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How Do I use Windows Server 2008's DNS role to redirect resolve certain domain names?

When a user types in an address, I'd like to redirect it as such:

http://crm -> http://<ip of webserver>
http://bugs/issue/12 -> http://<ip of bugtracker>/issue/12
http://myspace.com -> http://127.0.0.1
and so on.

I've got Forwared Lookup Zones and Reverse Lookup Zones but i'm not sure exactly what they mean.

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4 Answers 4

up vote 1 down vote accepted

Contrary to some other answers, DNS is exactly what you would use to do this. First, you will need to ensure everyone on the network is using your DNS forwarder to resolve queries. You can control this as part of your DHCP configuration. Make sure you set the DNS settings to use your own DNS server(s), then configure those servers as resolvers or forwarders so they can resolve queries for the outside world (www.cnn.com for example). Once that is in place, you can create a forward lookup zone for whatever you want. If you want to kill myspace.com, setup myspace.com as a forward lookup zone, then create a wildcard 'A' record that points to 127.0.0.1 and it will become inaccessible. If you do this, I would direct users to an internal web server that returns a copy of the company's Internet use policy instead of a dead-end.

For basic names such as "crm" you can create a host called "crm" as an 'A' record within the default domain for the network. If your default domain is mycompany.local, you would create "crm.mycompany.local" and point it to whatever IP your CRM web server is located at. When someone puts "http://crm" into their browser, the OS will try to do a DNS lookup for "crm" and append the default domain "mycompany.local" to it automatically, resulting in "crm.mycompany.local".

One caveat is that this will only work for those using your DNS servers as their resolvers. If someone decides that they really want to get to myspace.com, they can change their TCP/IP settings to ignore the DHCP assigned DNS servers and put in their own (such as those provided by OpenDNS, among others). You can control this in some cases using Active Directory Domain Security Policies for Windows systems, not sure if you can limit that on a Mac though.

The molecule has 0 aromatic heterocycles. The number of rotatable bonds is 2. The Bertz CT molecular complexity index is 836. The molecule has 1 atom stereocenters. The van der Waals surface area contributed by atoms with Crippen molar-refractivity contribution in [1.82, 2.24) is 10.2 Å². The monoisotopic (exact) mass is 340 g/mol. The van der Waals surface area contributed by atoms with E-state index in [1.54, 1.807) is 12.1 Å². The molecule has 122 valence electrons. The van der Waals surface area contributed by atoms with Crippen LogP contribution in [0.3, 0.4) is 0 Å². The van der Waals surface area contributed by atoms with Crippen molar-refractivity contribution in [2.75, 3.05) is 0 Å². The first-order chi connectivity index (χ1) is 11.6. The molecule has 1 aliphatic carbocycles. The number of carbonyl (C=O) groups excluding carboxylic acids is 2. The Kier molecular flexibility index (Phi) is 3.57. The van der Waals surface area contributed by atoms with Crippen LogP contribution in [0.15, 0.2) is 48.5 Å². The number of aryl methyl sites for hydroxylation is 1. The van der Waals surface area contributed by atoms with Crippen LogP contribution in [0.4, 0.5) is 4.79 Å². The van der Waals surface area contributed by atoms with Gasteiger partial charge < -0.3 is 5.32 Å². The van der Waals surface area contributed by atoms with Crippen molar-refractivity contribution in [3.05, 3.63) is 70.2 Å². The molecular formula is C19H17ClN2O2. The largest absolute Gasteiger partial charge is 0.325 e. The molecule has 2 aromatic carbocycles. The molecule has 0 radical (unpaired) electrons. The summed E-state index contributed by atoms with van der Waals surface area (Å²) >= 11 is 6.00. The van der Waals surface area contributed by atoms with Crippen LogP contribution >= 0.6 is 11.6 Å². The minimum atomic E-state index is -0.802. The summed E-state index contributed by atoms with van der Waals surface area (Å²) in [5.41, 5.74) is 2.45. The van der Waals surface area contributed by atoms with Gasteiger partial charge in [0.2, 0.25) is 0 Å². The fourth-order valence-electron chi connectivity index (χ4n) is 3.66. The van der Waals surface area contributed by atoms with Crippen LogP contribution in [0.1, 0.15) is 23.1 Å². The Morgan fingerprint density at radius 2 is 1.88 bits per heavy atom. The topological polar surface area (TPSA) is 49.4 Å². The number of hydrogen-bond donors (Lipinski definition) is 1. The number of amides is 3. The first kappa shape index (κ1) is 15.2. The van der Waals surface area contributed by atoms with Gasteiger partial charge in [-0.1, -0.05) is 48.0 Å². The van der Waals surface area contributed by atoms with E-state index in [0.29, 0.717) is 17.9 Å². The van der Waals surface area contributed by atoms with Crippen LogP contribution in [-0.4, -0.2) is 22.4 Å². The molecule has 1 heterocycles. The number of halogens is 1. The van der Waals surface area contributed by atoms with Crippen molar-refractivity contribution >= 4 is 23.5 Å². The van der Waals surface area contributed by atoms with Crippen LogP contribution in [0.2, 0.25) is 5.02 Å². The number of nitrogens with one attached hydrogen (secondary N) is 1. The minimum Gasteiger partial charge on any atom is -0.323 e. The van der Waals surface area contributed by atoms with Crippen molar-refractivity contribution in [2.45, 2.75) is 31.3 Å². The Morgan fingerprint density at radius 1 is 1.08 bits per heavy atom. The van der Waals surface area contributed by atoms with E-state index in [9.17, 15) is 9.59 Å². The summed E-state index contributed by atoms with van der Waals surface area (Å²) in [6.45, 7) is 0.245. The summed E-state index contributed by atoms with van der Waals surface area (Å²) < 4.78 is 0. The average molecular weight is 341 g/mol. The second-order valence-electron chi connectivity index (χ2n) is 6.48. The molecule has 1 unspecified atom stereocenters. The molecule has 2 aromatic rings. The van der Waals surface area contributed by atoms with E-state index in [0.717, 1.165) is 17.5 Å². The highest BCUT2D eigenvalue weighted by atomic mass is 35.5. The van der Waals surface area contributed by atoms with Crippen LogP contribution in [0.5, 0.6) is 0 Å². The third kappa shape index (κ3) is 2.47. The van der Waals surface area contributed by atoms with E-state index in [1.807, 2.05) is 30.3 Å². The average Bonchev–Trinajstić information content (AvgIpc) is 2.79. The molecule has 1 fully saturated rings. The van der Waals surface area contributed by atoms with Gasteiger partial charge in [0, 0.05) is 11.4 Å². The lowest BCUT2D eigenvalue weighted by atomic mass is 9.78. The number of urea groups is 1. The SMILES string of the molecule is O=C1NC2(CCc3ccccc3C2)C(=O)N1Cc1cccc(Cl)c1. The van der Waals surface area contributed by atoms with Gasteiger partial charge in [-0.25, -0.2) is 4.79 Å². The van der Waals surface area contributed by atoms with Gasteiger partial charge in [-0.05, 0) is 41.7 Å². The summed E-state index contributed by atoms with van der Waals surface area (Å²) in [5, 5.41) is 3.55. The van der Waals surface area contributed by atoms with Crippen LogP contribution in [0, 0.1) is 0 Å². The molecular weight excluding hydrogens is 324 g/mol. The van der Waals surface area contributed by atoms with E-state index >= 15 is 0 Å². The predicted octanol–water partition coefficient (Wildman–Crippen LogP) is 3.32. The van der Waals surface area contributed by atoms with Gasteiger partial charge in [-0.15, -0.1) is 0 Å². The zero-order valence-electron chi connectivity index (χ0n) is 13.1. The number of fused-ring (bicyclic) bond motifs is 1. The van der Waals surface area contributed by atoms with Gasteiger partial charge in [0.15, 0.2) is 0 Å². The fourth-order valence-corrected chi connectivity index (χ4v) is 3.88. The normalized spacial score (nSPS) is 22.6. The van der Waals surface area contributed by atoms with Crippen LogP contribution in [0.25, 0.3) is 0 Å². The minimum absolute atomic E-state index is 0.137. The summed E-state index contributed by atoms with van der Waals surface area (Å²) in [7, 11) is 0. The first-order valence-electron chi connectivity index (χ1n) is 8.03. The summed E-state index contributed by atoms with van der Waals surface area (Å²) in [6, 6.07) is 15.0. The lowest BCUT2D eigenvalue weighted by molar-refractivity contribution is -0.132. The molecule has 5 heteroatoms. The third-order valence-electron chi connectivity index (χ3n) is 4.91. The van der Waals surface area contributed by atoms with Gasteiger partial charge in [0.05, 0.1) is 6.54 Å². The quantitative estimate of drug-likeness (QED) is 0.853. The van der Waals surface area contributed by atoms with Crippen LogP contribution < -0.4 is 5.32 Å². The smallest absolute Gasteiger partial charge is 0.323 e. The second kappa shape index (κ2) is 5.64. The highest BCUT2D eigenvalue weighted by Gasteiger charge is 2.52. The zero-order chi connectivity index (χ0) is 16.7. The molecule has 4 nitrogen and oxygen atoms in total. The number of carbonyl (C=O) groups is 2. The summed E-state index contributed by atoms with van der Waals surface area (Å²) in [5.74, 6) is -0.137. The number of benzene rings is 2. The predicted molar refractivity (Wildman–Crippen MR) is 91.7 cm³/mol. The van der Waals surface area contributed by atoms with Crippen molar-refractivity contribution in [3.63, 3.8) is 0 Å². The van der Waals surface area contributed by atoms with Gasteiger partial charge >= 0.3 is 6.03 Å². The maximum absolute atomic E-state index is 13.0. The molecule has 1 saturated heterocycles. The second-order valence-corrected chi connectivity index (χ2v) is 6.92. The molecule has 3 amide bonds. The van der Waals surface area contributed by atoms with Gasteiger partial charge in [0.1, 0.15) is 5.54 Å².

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That works perfectly, myspace totally pings 127.0.0.1. I'm not actually trying to block myspace, (though if I did, it would only be to keep people honest, not try to honestify a dishonest person). I just knew that the solution to the crm/bugs issues would be the same solution as the myspace one. And more people would relate to trying to block myspace than setting up an eaiser CRM server page. –  Grant Apr 30 '09 at 15:23

This Question may help

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Sorta-Kinda. That's good if I already have "bugs" and "crm" registered, and it can't be used to redirect MySpace (unless they are willing to sell their domain name to me). –  Grant Apr 30 '09 at 15:08

To do this you would need to setup the DNS zones for the domains you want to forward in your DNS server, so if you wanted to re-direct Myspace to localhost, then you would need to setup a MySpace.com forward lookup zone on your DNS server and setup an A record in there to point to where you want it.

Your clients would check your Local DNS server first (assuming its setup that way), get an authoritative response for that zone and use that. Any zones not on your DNS server would be redirected to the next DNS server in the chain, usually your ISP's.

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If I understand your question, you want to redirect HTTP requests. This can't be done through DNS changes (alone). You have to change IIS (or whatever web server you're using) settings, using host headers etc.

In IIS 7.0 on Windows Server 2008 there is the "HTTP Redirect" setting in the HTTP Settings section.

I guess you just want to define local addresses for common names. Just try to add host names (crm, bugs) for your local domain associating them to the desired ip addresses.

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I just want to set custom IP addresses for things. –  Grant Apr 30 '09 at 15:05
    
Sorry, I misunderstood your question, because I thought you wanted to redirect the URL using HTTP. That's normally meant by "redirect". DNS is just about "resolving" names into addresses. –  splattne Apr 30 '09 at 15:11
    
Noted and corrected. Thanks. –  Grant Apr 30 '09 at 15:15

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